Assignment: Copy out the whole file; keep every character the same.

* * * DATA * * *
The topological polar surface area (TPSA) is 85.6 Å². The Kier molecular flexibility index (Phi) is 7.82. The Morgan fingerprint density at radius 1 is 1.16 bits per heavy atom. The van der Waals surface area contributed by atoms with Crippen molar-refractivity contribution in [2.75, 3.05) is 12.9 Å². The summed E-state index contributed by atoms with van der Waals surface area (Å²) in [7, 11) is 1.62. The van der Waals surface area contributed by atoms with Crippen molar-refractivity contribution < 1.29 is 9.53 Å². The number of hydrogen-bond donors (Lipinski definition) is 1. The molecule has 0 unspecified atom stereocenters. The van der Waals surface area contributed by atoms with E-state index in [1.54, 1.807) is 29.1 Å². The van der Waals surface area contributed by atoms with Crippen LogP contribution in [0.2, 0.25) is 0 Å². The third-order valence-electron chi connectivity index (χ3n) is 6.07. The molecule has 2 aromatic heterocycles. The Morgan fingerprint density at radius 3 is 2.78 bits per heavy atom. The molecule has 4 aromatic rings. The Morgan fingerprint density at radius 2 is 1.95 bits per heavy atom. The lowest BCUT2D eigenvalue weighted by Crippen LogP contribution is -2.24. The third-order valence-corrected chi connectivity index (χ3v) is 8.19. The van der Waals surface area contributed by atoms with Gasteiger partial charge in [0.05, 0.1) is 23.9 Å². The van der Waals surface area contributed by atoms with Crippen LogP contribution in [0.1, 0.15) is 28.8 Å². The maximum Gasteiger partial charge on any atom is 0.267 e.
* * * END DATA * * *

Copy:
The topological polar surface area (TPSA) is 85.6 Å². The Kier molecular flexibility index (Phi) is 7.82. The Morgan fingerprint density at radius 1 is 1.16 bits per heavy atom. The van der Waals surface area contributed by atoms with Crippen molar-refractivity contribution in [2.75, 3.05) is 12.9 Å². The summed E-state index contributed by atoms with van der Waals surface area (Å²) in [7, 11) is 1.62. The van der Waals surface area contributed by atoms with Crippen molar-refractivity contribution < 1.29 is 9.53 Å². The number of hydrogen-bond donors (Lipinski definition) is 1. The molecule has 0 unspecified atom stereocenters. The van der Waals surface area contributed by atoms with E-state index in [1.54, 1.807) is 29.1 Å². The van der Waals surface area contributed by atoms with Crippen LogP contribution in [0.2, 0.25) is 0 Å². The third-order valence-electron chi connectivity index (χ3n) is 6.07. The molecule has 2 aromatic heterocycles. The Morgan fingerprint density at radius 3 is 2.78 bits per heavy atom. The molecule has 4 aromatic rings. The Morgan fingerprint density at radius 2 is 1.95 bits per heavy atom. The lowest BCUT2D eigenvalue weighted by Crippen LogP contribution is -2.24. The third-order valence-corrected chi connectivity index (χ3v) is 8.19. The van der Waals surface area contributed by atoms with Gasteiger partial charge in [0.05, 0.1) is 23.9 Å². The van der Waals surface area contributed by atoms with Crippen LogP contribution in [0.1, 0.15) is 28.8 Å². The maximum Gasteiger partial charge on any atom is 0.267 e.